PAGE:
Telecommuting advocates paint a picture of workers liberated from commutes and cubes. They ought to add lonely and unmotivated to the canvas. “As shocking as it may sound, we may actually need the office, despite its reputation as a soul-sucking pit,” reports Mother Jones (Jan. 2008). Recent data analysis has revealed a robust connection between social contact at work and job satisfaction and productivity. What’s more, the trend has grown stronger over the past 40 years—suggesting that, more than ever, we depend on our colleagues (even the insufferable ones) for social connection.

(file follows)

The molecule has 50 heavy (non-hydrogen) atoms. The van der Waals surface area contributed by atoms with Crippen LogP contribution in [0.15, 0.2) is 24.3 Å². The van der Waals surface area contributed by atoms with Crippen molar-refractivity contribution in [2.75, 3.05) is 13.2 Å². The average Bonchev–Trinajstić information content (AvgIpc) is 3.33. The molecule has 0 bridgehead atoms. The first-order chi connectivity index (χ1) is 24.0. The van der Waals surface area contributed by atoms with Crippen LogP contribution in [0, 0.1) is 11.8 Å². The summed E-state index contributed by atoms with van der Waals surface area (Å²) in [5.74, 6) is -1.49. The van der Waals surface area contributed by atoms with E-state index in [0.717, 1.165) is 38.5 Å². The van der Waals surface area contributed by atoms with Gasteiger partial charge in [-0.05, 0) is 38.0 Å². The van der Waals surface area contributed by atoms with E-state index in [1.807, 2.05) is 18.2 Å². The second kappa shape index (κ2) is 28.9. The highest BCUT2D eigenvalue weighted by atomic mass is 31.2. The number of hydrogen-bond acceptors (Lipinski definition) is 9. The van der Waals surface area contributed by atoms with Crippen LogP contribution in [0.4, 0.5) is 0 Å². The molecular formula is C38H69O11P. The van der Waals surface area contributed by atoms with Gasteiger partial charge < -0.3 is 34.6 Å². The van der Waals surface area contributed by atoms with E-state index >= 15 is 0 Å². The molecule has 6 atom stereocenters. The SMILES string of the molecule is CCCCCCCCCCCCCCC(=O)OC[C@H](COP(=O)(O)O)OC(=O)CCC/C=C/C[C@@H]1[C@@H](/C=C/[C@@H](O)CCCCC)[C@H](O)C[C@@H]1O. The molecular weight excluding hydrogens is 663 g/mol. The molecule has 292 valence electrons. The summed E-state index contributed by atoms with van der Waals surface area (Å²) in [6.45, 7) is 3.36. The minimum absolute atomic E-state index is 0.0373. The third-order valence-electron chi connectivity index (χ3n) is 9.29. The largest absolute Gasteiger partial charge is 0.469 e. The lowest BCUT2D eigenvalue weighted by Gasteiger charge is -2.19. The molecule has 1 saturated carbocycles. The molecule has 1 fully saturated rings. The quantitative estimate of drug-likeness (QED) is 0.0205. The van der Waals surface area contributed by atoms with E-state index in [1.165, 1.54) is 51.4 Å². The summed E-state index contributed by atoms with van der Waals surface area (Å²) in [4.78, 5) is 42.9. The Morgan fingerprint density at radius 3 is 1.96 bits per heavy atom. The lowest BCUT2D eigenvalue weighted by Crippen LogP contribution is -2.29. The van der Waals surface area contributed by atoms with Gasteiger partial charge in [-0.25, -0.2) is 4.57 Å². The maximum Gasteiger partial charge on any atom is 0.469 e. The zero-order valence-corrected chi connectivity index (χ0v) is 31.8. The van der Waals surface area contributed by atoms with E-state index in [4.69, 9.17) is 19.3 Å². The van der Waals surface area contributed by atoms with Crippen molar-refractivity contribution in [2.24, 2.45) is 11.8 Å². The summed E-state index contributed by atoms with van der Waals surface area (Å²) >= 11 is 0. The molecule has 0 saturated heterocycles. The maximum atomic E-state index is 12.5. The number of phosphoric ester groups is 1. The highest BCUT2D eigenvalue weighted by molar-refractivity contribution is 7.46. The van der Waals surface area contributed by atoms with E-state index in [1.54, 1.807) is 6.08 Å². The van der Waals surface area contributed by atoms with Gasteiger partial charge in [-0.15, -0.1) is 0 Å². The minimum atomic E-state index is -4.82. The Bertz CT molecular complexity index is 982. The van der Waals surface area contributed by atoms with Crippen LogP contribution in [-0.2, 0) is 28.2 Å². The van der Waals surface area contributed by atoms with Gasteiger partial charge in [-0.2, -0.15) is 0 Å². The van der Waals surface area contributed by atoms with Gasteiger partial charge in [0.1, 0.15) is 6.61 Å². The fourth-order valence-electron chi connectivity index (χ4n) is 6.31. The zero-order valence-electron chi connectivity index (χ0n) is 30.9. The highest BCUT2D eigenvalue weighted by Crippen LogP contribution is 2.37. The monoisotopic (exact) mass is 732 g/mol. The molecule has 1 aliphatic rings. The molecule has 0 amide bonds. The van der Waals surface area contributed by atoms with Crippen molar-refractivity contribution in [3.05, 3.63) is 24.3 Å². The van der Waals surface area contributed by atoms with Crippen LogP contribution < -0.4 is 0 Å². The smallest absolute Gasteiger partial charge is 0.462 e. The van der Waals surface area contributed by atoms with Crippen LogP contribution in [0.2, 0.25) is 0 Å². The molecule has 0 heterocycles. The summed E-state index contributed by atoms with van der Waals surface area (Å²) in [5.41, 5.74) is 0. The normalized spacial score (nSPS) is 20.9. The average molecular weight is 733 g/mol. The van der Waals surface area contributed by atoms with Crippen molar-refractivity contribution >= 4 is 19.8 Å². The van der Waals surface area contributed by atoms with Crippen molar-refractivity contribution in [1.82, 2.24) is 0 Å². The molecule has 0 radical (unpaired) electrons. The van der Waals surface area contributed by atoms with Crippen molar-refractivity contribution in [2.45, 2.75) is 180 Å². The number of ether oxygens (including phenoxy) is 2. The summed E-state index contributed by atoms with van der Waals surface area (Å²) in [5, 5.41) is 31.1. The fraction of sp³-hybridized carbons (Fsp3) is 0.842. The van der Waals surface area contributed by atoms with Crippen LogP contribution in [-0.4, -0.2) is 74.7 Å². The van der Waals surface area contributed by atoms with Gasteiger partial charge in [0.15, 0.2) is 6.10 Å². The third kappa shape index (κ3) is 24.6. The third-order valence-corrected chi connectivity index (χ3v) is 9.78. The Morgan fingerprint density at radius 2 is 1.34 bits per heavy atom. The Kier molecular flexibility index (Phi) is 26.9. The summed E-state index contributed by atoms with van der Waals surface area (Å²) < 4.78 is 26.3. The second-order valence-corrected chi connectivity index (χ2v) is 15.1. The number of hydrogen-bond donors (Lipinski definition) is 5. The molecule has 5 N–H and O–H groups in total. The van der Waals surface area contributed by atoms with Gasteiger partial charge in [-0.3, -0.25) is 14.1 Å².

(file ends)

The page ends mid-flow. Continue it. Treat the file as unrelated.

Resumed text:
Recognizing the communal benefits of work has spurred a recent surge of “coworking” spaces: communal facilities where telecommuters, freelancers, and the self-employed rent desks. Online universities are experimenting with similar concepts, reports the Chronicle of Higher Education (June 24, 2008). Like office-free laborers, virtual students miss out on productive pleasures like impromptu brainstorming or asking a quick, clarifying question. Brick-and-mortar student centers—replete with tutors, Internet access, even free coffee—remedy the disadvantage.